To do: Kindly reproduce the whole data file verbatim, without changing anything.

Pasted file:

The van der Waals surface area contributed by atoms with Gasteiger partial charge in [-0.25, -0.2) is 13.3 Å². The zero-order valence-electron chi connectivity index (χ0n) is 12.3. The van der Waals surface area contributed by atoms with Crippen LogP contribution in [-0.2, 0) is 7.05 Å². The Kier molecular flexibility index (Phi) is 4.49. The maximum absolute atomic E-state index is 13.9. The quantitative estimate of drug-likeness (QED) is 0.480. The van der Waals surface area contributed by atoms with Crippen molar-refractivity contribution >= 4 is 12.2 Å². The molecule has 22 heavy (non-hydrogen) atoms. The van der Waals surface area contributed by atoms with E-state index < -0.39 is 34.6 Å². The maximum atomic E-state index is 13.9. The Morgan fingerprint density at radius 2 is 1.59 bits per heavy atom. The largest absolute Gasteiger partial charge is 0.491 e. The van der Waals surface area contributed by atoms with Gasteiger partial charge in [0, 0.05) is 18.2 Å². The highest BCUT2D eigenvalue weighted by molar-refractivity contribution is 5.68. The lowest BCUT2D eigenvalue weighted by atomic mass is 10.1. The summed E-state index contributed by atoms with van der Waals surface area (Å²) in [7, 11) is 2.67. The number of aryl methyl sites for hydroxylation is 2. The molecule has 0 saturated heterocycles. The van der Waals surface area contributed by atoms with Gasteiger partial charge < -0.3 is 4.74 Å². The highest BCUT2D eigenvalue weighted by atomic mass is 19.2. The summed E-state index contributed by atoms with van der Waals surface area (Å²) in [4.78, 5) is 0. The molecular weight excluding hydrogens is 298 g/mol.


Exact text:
The van der Waals surface area contributed by atoms with Gasteiger partial charge in [-0.25, -0.2) is 13.3 Å². The zero-order valence-electron chi connectivity index (χ0n) is 12.3. The van der Waals surface area contributed by atoms with Crippen LogP contribution in [-0.2, 0) is 7.05 Å². The Kier molecular flexibility index (Phi) is 4.49. The maximum absolute atomic E-state index is 13.9. The quantitative estimate of drug-likeness (QED) is 0.480. The van der Waals surface area contributed by atoms with Crippen molar-refractivity contribution >= 4 is 12.2 Å². The molecule has 22 heavy (non-hydrogen) atoms. The van der Waals surface area contributed by atoms with E-state index < -0.39 is 34.6 Å². The maximum atomic E-state index is 13.9. The Morgan fingerprint density at radius 2 is 1.59 bits per heavy atom. The largest absolute Gasteiger partial charge is 0.491 e. The van der Waals surface area contributed by atoms with Gasteiger partial charge in [0, 0.05) is 18.2 Å². The highest BCUT2D eigenvalue weighted by molar-refractivity contribution is 5.68. The lowest BCUT2D eigenvalue weighted by atomic mass is 10.1. The summed E-state index contributed by atoms with van der Waals surface area (Å²) in [7, 11) is 2.67. The number of aryl methyl sites for hydroxylation is 2. The molecule has 0 saturated heterocycles. The van der Waals surface area contributed by atoms with Gasteiger partial charge < -0.3 is 4.74 Å². The highest BCUT2D eigenvalue weighted by atomic mass is 19.2. The summed E-state index contributed by atoms with van der Waals surface area (Å²) in [4.78, 5) is 0. The molecular weight excluding hydrogens is 298 g/mol.